The show airs LIVE this Monday at 9pm ET.

Vita Ayala is a writer based out of New York City. They penned their first piece of fiction at the tender age of ten, and never looked back. Though traditionally a prose writer, they have had work published by DC Comics (DC New Talent Showcase #1, DC Holiday Special 2016, Suicide Squad Most Wanted: El Diablo & Amanda Waller #5). They also have a few soon-to-be-released comics projects in the works–including Our Work Fills The Pews through the publisher Black Mask Studios. When they are not actively writing, Vita spends their time scheming ways to get tickets to see Hamilton and cultivating an appreciation for New York’s finest cheap pizza.

Listen and get the scoop on Amanda Waller and their upcoming comic project this Monday on a brand new episode!

Have questions? Tweet them to us @graphicpolicy

Review: Suicide Squad #1

SuicideSquad1CoverSuicide Squad #1 is really the tale of two (half) comics written by Rob Williams . The first is a highly decompressed, threadbare plotted Suicide Squad story that is basically the first few minutes of the Suicide Squad movie without the flashy music and intros. Amanda Waller assembles the team, gives them a mission to retrieve a MacGuffin, and then they get dropped out of space. And that’s the entire plot, and superstar penciler Jim Lee and inker Scott Williams are relegated to drawing Harley Quinn playing a copyright friendly version of Pokemon Go, and Killer Croc puking in his space helmet. It’s really a boring read: a gorgeous double page Lee splash of Amanda Waller’s helicopter swooping into Belle Reve notwithstanding.

But what takes this comic from the “pass” to “read” zone is a stellar ten page backup story starring Deadshot and drawn and colored by Jason Fabok and Brad Anderson respectively. Fabok has an art style that is similar to Jim Lee’s recent DC work, but he brings more power and motion to the table, which is perfect for a quick fire action story that features Deadshot teaming up with Batman of all people to rescue his daughter Zoe from Kobra. This story defines the essence of Deadshot as a character while still having a thrilling plot as he wants to be a hero, but isn’t afraid to kill to protect his daughter or get a paycheck. His nihilist approach to living is told through Waller’s exposition, but Fabok’s art captures his love for Zoe as he immediately switches to live fire when he sees her in danger and immediately turns himself into Batman.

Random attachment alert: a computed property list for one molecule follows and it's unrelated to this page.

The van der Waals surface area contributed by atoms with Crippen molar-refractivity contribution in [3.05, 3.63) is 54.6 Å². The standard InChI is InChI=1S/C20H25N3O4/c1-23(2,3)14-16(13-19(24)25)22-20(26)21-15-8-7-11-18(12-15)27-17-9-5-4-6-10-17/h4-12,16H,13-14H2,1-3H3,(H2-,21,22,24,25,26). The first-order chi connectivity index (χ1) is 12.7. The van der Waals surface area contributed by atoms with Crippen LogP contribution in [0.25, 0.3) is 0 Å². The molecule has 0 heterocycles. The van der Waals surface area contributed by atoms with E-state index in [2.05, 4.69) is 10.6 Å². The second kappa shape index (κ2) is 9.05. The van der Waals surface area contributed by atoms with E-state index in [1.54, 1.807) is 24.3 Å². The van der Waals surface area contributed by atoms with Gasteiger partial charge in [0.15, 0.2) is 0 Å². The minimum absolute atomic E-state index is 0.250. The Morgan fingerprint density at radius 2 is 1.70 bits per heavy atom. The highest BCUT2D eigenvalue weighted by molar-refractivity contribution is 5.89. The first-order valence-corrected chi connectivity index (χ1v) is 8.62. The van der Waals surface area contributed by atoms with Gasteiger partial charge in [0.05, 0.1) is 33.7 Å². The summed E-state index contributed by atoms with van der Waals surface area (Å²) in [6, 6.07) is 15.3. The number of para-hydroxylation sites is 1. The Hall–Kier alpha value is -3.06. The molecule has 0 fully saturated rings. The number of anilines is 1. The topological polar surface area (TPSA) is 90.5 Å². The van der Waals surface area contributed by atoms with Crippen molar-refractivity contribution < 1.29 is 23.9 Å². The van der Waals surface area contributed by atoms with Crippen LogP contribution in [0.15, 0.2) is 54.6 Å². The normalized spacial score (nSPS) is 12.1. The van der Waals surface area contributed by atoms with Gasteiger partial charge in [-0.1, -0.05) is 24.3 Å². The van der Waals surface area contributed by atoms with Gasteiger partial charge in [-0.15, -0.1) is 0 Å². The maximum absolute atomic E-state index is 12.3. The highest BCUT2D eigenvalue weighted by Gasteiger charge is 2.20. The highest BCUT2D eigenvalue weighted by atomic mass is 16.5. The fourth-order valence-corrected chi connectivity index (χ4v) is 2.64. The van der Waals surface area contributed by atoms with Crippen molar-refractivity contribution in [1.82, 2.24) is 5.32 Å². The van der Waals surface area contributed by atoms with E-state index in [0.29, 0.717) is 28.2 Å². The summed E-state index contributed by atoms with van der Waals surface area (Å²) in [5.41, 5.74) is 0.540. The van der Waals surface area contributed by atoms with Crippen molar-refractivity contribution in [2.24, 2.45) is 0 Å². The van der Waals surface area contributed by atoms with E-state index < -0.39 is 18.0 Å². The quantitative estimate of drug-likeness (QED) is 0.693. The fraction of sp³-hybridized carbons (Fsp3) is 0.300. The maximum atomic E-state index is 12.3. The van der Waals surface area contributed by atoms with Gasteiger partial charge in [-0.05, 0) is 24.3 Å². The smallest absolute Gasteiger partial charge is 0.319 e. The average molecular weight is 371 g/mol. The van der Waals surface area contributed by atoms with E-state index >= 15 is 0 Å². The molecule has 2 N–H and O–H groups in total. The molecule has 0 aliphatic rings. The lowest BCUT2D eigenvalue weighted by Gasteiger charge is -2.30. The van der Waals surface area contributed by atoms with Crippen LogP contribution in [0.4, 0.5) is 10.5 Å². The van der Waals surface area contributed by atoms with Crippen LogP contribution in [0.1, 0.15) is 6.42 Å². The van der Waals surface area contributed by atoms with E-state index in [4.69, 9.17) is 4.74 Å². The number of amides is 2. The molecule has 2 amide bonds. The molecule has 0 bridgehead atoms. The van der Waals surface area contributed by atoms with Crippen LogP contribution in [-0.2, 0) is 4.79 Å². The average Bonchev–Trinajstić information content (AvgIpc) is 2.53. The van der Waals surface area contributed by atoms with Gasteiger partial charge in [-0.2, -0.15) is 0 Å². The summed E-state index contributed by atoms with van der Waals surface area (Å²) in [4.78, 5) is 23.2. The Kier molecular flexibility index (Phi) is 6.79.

However, the vigor and emotion of the Deadshot doesn’t translate to the lead Suicide Squad story, which doesn’t even feel like a trailer, but a teaser for a trailer. It makes sense to have the lead stories more focused on action and fighting with the backups delving into the character’s personalities, but this lead story doesn’t even have action. It’s 11 pages of Amanda Waller narrating about how she doesn’t care of while the Suicide Squad members say a couple lines of dialogue having to do with the most cliched aspects of their personality. The story gives us no reason why we should care for these people except that they appeared in a movie earlier this month, and it has the vibe of a media tie-in instead of being its own entity. (Except Deadshot is white.) Alex Sinclair does do a decent job on the coloring front using a burnt orange palette when the Suicide Squad plunges to Earth that makes it feel like they might actually catch on fire upon re-entry.  Lee and Williams are stuck doing talking heads, but make Waller look sufficiently menacing as her presence is the only interesting part of this entirely run of the mill comic.

Suicide Squad #1 has one solid Deadshot and one utterly unstimulating Suicide Squad story, and it’s worth passing on unless you’re a huge Deadshot and want to see Jason Fabok draw him teaming up with Batman.

Story: Rob Williams Pencils: Jim Lee Inks: Scott Williams Colors: Alex Sinclair Backup Art: Jason Fabok Backup Colors: Brad Anderson
Story: 5 Art: 6 Overall: 5 Recommendation: Pass

DC Comics provided Graphic Policy with a FREE copy for review

Around the Tubes

Transformers-movieposter-westIt’s new comic book tomorrow! What are folks looking forward to? Sound off in the comments below. We’ll have our picks in a few hours.

Until then, here’s some comic news from around the web in our morning roundup.

Around the Tubes

The Beat – Sean Gordon Murphy to Exclusively Draw Batman for the Next Two Years – Yes please!

The Comichron – July 2016 comics sales estimates: 16 issues top 100,000 copies sold, DC takes 30 of Top 40  – Congrats to DC!